Covid is the kiss of death for affection

Elbow bumps have replaced hugs. Credit: Twitter

WITH people around the world adhering to social distancing measures and self-isolation to halt the spread of the virus, many of us could be feeling the effects of the lack of human touch.

Are you missing giving your partner a big hug? Holding someone’s hand? Or make like the Spanish and kissing on the cheek.

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Have your firm meaningful handshakes been replaced by awkwardly bumping elbow or nodding gestures?

Most of us are accustomed to a certain level of physical touch on a daily basis, whether it be platonic or otherwise. But for those who are sadly quarantining alone, no physical contact, loneliness and social isolation may cause further health concerns.

Lacking touch can affect people in ways than they may never have considered.

Touch is the language of connecting one another. It starts as a parent and child bond then between friends, family or lovers.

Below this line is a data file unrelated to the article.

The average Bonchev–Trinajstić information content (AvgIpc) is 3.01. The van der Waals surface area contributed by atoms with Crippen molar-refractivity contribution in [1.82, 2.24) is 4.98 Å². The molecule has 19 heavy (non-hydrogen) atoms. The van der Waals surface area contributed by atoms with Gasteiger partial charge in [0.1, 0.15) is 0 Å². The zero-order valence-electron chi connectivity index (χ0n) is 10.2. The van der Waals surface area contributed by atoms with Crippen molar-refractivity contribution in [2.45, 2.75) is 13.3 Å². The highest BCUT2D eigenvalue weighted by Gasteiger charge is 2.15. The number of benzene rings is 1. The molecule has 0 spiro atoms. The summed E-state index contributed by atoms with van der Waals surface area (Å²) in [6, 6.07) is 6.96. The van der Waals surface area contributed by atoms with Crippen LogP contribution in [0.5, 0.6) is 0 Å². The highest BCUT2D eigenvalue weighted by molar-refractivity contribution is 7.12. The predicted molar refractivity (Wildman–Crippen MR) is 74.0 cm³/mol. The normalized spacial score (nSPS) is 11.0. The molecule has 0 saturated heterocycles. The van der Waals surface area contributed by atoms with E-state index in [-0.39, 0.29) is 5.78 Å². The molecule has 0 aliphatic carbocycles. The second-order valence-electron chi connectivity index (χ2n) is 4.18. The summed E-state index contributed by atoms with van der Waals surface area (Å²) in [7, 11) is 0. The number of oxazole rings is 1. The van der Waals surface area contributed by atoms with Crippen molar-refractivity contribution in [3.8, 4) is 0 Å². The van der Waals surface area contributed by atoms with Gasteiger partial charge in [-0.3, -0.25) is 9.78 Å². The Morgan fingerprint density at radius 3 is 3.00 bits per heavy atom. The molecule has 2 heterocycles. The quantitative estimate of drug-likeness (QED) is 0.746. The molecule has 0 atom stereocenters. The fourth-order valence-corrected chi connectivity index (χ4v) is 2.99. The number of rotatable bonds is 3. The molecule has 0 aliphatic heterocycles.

Also, it’s not only about emotions, being deprived of touch can impact psychologically and even physically.

Now there is nothing better than a big, tight bear hug, but if you’re struggling with this, there are alternatives that can give similar health benefits. These could be video chatting, singing, dancing or yoga with others via an online platform which could also be great substitutes for physical contact and inclusion.

Shaking hands and kissing hello may be changed forever and there are suggestions that gestured greetings like a nod or wave may replace them. However, it is still of great importance to find ways to reintroduce the human touch into interactions without allowing physical or mental health to be put on the line.


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